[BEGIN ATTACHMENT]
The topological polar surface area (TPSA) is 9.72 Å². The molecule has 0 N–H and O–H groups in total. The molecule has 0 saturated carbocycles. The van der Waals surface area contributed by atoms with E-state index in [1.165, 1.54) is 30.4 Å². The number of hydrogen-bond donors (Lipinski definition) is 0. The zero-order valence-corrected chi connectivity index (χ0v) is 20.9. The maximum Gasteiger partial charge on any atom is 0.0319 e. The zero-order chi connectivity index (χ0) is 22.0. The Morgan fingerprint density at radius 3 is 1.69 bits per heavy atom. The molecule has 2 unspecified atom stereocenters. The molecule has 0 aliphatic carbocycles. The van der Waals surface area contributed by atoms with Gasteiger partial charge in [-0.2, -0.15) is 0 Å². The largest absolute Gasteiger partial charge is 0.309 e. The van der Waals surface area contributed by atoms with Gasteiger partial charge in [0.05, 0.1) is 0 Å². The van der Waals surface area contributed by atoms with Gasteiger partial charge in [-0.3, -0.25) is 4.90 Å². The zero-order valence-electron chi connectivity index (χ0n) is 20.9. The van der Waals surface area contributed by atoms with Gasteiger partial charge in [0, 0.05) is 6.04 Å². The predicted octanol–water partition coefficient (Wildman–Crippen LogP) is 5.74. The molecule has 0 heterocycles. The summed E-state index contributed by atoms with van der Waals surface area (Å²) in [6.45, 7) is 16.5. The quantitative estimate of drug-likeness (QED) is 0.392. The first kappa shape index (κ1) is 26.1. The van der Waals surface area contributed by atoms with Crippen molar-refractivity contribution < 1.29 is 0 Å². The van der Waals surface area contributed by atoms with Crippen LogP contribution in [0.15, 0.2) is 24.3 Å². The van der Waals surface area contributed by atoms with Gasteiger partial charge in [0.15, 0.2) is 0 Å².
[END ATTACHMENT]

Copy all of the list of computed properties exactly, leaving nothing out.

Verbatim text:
The topological polar surface area (TPSA) is 9.72 Å². The molecule has 0 N–H and O–H groups in total. The molecule has 0 saturated carbocycles. The van der Waals surface area contributed by atoms with E-state index in [1.165, 1.54) is 30.4 Å². The number of hydrogen-bond donors (Lipinski definition) is 0. The zero-order valence-corrected chi connectivity index (χ0v) is 20.9. The maximum Gasteiger partial charge on any atom is 0.0319 e. The zero-order chi connectivity index (χ0) is 22.0. The Morgan fingerprint density at radius 3 is 1.69 bits per heavy atom. The molecule has 2 unspecified atom stereocenters. The molecule has 0 aliphatic carbocycles. The van der Waals surface area contributed by atoms with Gasteiger partial charge in [-0.2, -0.15) is 0 Å². The largest absolute Gasteiger partial charge is 0.309 e. The van der Waals surface area contributed by atoms with Gasteiger partial charge in [0.05, 0.1) is 0 Å². The van der Waals surface area contributed by atoms with Gasteiger partial charge in [-0.3, -0.25) is 4.90 Å². The zero-order valence-electron chi connectivity index (χ0n) is 20.9. The van der Waals surface area contributed by atoms with Gasteiger partial charge in [0, 0.05) is 6.04 Å². The predicted octanol–water partition coefficient (Wildman–Crippen LogP) is 5.74. The molecule has 0 heterocycles. The summed E-state index contributed by atoms with van der Waals surface area (Å²) in [6.45, 7) is 16.5. The quantitative estimate of drug-likeness (QED) is 0.392. The first kappa shape index (κ1) is 26.1. The van der Waals surface area contributed by atoms with Crippen molar-refractivity contribution < 1.29 is 0 Å². The van der Waals surface area contributed by atoms with Crippen LogP contribution in [0.15, 0.2) is 24.3 Å². The van der Waals surface area contributed by atoms with Gasteiger partial charge in [0.15, 0.2) is 0 Å².